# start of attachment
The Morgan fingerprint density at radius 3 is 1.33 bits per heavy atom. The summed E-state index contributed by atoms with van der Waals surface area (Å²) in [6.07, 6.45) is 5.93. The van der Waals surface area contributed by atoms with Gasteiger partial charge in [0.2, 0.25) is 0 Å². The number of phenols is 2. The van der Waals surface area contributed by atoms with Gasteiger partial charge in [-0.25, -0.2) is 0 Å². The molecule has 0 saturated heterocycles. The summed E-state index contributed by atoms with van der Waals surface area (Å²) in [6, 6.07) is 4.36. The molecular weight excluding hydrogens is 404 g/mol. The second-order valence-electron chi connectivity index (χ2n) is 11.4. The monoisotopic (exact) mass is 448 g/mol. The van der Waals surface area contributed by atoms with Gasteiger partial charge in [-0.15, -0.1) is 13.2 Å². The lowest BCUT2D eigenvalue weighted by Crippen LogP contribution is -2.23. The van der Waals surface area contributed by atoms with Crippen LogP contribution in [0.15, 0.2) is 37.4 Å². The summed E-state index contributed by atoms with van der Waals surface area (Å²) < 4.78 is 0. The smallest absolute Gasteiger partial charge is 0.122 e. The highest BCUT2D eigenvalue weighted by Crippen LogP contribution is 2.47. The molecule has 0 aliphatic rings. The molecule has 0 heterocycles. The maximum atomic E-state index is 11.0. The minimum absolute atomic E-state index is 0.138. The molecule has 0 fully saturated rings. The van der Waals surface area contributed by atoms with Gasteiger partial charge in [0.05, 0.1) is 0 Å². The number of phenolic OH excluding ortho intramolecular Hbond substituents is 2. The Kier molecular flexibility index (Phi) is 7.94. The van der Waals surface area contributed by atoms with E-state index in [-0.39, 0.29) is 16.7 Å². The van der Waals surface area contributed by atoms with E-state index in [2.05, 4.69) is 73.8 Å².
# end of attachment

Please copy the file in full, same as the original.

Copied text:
The Morgan fingerprint density at radius 3 is 1.33 bits per heavy atom. The summed E-state index contributed by atoms with van der Waals surface area (Å²) in [6.07, 6.45) is 5.93. The van der Waals surface area contributed by atoms with Gasteiger partial charge in [0.2, 0.25) is 0 Å². The number of phenols is 2. The van der Waals surface area contributed by atoms with Gasteiger partial charge in [-0.25, -0.2) is 0 Å². The molecule has 0 saturated heterocycles. The summed E-state index contributed by atoms with van der Waals surface area (Å²) in [6, 6.07) is 4.36. The molecular weight excluding hydrogens is 404 g/mol. The second-order valence-electron chi connectivity index (χ2n) is 11.4. The monoisotopic (exact) mass is 448 g/mol. The van der Waals surface area contributed by atoms with Gasteiger partial charge in [-0.15, -0.1) is 13.2 Å². The lowest BCUT2D eigenvalue weighted by Crippen LogP contribution is -2.23. The van der Waals surface area contributed by atoms with Crippen LogP contribution in [0.15, 0.2) is 37.4 Å². The summed E-state index contributed by atoms with van der Waals surface area (Å²) < 4.78 is 0. The smallest absolute Gasteiger partial charge is 0.122 e. The highest BCUT2D eigenvalue weighted by Crippen LogP contribution is 2.47. The molecule has 0 aliphatic rings. The molecule has 0 heterocycles. The maximum atomic E-state index is 11.0. The minimum absolute atomic E-state index is 0.138. The molecule has 0 fully saturated rings. The van der Waals surface area contributed by atoms with Gasteiger partial charge in [0.05, 0.1) is 0 Å². The number of phenolic OH excluding ortho intramolecular Hbond substituents is 2. The Kier molecular flexibility index (Phi) is 7.94. The van der Waals surface area contributed by atoms with E-state index in [-0.39, 0.29) is 16.7 Å². The van der Waals surface area contributed by atoms with E-state index in [2.05, 4.69) is 73.8 Å².